I am making my last response to the whole vicious inhuman atrocity they call H-Block. But, unlike their laughs and jibes, our laughter will be the joy of victory and the joy of the people, our revenge will be the liberation of all and the final defeat of the oppressors of our aged nation.

Friday 13th

I’m not superstitious, and it was an uneventful day today. I feel all right, and my weight is 58.5 kgs.

I was not so tired today, but my back gets sore now and again sitting in the bed. I didn’t get the Irish News, which makes me think there is probably something in it that they don’t wish me to see, but who cares. Fr Murphy was in tonight for a few minutes.

The Screws had a quick look around my cell today when I was out getting water. They are always snooping. I heard reports of men beaten up during a wing shift ...

Nothing changes here.

Sean McKenna (the former hunger-striker) is back in H-4, apparently still a bit shaky but alive and still recovering, and hopefully he will do so to the full.

Mhuscail me leis an gealbhain ar maidin agus an t-aon smaointe amhain i mo cheann - seo chugat la eile a Roibeard. Cuireann e sin amhran a scriobh me; bhfad o shin i nduil domsa.

Seo e cib e ar bith.

D’ eirigh me ar maidin mar a thainig an coimheadoir, Bhuail se mo dhoras go trom’s gan labhairt. Dhearc me ar na ballai, ‘S shil me nach raibh me beo, Tchitear nach n-imeoidh an t-iffrean seo go deo. D’oscail an doras ‘s nior druideadh e go ciuin, Ach ba chuma ar bith mar nach raibheamar inar suan. Chuala me ean ‘s ni fhaca me geal an lae, Is mian mor liom go raibh me go doimhin foai, Ca bhfuil mo smaointi ar laethe a chuaigh romhainn, S ca bhfuil an tsaol a smaoin me abhi sa domhain, Ni chluintear mo bheic, ‘s ni fheictear mar a rith mo dheor, Nuair a thigeann ar la aithiocfaidh me iad go mor. Canaim e sin leis an phort Siun Ni Dhuibir.

[Translated this reads as follows:

I awoke with the sparrows this morning and the only thought in my head was: here comes another day, Bobby -- reminding me of a song I once wrote a long time ago.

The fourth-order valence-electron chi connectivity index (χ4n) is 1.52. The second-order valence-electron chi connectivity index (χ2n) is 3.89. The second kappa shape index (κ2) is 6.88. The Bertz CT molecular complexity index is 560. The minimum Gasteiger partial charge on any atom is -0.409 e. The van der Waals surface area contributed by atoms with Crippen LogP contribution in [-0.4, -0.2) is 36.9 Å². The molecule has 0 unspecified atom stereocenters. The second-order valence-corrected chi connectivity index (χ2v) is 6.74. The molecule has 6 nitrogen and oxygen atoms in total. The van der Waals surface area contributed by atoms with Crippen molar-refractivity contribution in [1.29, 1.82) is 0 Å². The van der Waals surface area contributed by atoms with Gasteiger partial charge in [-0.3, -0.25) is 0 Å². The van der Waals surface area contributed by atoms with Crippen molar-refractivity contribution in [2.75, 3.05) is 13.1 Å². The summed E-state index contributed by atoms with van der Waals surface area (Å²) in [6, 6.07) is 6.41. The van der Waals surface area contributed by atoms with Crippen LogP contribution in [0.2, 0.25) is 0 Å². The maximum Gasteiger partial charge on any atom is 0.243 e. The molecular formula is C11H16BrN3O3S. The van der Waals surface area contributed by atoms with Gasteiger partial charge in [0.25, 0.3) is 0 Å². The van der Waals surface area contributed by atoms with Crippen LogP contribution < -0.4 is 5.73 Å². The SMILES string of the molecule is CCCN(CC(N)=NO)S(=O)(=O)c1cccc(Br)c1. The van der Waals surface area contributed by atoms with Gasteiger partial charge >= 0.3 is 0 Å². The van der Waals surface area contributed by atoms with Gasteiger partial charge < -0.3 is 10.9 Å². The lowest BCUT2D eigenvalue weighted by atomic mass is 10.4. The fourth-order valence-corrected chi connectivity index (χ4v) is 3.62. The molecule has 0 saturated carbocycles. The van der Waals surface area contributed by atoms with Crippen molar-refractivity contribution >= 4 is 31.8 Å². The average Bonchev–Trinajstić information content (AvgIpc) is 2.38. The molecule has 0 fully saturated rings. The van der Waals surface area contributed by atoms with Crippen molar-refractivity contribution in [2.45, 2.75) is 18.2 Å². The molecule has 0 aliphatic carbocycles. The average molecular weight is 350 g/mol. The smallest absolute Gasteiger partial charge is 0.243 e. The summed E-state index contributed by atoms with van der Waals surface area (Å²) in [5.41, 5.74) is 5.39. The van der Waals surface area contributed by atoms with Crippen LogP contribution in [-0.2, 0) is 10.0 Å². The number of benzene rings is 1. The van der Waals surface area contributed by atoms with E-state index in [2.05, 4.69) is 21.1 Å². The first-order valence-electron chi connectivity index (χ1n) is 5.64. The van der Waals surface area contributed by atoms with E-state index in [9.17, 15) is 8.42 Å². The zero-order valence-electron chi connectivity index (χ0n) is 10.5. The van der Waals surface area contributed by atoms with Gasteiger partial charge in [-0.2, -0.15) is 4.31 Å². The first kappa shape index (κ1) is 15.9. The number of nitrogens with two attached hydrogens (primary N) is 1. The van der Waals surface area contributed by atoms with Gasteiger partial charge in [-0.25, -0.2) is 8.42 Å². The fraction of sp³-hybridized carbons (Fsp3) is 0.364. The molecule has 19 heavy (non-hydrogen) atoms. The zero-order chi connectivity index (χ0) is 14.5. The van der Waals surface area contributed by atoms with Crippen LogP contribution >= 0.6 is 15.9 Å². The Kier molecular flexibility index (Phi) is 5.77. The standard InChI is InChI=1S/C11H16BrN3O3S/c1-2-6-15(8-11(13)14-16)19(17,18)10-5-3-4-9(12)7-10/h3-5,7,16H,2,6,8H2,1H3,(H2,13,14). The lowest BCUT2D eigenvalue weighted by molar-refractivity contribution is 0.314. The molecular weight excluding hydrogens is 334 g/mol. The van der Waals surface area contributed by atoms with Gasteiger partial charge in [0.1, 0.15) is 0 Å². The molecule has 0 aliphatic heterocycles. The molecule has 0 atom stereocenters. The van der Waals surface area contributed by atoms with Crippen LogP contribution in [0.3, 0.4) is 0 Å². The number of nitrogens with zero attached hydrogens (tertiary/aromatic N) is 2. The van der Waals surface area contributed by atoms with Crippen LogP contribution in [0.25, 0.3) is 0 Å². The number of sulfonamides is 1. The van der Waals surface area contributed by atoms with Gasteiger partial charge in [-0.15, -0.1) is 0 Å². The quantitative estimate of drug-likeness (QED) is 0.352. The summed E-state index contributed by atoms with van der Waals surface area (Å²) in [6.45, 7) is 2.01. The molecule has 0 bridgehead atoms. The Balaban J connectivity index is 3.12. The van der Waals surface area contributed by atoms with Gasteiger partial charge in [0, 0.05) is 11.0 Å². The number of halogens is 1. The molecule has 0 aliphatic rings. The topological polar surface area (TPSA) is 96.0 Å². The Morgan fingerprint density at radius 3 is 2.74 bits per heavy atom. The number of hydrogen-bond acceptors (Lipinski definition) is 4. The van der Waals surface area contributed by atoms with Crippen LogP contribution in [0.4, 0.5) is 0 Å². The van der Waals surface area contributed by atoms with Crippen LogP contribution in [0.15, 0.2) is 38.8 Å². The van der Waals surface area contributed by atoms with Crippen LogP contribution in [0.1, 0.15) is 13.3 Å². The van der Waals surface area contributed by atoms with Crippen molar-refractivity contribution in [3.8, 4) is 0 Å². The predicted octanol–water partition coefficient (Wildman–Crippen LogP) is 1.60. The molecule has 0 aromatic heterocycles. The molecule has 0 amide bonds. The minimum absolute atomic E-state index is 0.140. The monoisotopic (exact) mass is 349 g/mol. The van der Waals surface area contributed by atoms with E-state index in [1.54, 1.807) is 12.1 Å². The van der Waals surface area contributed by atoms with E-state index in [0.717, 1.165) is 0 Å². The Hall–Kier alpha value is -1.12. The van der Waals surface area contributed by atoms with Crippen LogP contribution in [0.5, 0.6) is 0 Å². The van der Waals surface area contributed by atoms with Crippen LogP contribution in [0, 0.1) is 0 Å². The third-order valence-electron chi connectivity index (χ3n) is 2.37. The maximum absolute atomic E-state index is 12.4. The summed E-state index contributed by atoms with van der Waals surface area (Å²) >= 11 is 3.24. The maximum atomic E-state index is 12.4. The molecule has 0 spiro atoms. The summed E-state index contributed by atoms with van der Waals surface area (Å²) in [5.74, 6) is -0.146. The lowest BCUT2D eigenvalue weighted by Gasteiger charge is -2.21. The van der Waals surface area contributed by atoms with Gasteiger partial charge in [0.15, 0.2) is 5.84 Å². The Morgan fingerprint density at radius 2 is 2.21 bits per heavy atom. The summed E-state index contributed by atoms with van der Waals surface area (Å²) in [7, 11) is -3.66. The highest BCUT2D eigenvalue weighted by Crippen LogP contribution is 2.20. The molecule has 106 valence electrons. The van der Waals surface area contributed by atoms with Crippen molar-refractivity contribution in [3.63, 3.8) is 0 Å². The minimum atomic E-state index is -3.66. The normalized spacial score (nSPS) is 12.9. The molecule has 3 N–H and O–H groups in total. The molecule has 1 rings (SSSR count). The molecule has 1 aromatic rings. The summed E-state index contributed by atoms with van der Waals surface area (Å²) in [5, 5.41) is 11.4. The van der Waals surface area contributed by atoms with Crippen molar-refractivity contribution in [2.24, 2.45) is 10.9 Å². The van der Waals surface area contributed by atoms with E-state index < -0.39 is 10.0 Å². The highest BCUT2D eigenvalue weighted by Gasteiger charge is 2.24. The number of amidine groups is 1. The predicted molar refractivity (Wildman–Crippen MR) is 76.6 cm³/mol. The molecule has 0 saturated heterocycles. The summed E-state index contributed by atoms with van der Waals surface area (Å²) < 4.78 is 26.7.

This is it anyway:

I arose this morning as the Screw came, He thumped my door heavily without speaking, I stared at the walls, and thought I was dead, It seems that this hell will never depart. The door opened and it wasn’t closed gently, But it didn’t really matter, we weren’t asleep. I heard a bird and yet didn’t see the dawn of day, Would that I were deep in the earth. Where are my thoughts of days gone by, And where is the life I once thought was in the world. My cry is unheard and my tears flowing unseen, When our day comes I shall repay them dearly. I sing this to the tune Siun Ni Dhuibir.]

Bhi na heinini ag ceiliuracht inniu. Chaith ceann de na buachailli aran amach as an fhuinneog, ar a leghad bhi duine eigin ag ithe. Uaigneach abhi me ar feadh tamaill ar trathnona beag inniu ag eisteacht leis na preachain ag screadail agus ag teacht abhaile daobhtha. Da gcluinfinn an fhuiseog alainn, brisfeadh si mo chroi.

Anois mar a scriobhaim ta an corrcrothar ag caoineadh mar a theann siad tharam. Is maith liom na heinini.

Bhuel caithfidh me a dul mar ma scriobhain nios mo ar na heinini seo beidh mo dheora ag rith ‘s rachaidh mo smaointi ar ais chuig, an t-am nuair abhi me oganach, b’iad na laennta agus iad imithe go deo anois, ach thaitin siad liom agus ar a laghad nil dearmad deanta agam orthu, ta siad i mo chroi -- oiche mhaith anois.

[Translated, this reads as follows:

The birds were singing today. One of the boys threw bread out of the window. At least somebody was eating!

I was lonely for a while this evening, listening to the crows caw as they returned home. Should I hear the beautiful lark, she would rent my heart. Now, as I write, the odd curlew mournfully calls as they fly over. I like the birds.

Well, I must leave off, for if I write more about the birds my tears will fall and my thoughts return to the days of my youth.

They were the days, and gone forever now. But I enjoyed them. They are in my heart -- good night, now.]

Saturday 14th

Again, another uneventful somewhat boring day. My weight is 58.25 kgs, and no medical complaints. I read the papers, which are full of trash.

Tonight’s tea was pie and beans, and although hunger may fuel my imagination (it looked a powerful-sized meal), I don’t exaggerate: the beans were nearly falling off the plate. If I said this all the time to the lads, they would worry about me, but I’m all right.

It was inviting (I’m human too) and I was glad to see it leave the cell. Never would I have touched it, but it was a starving nuisance. Ha! My God, if it had have attacked, I’d have fled.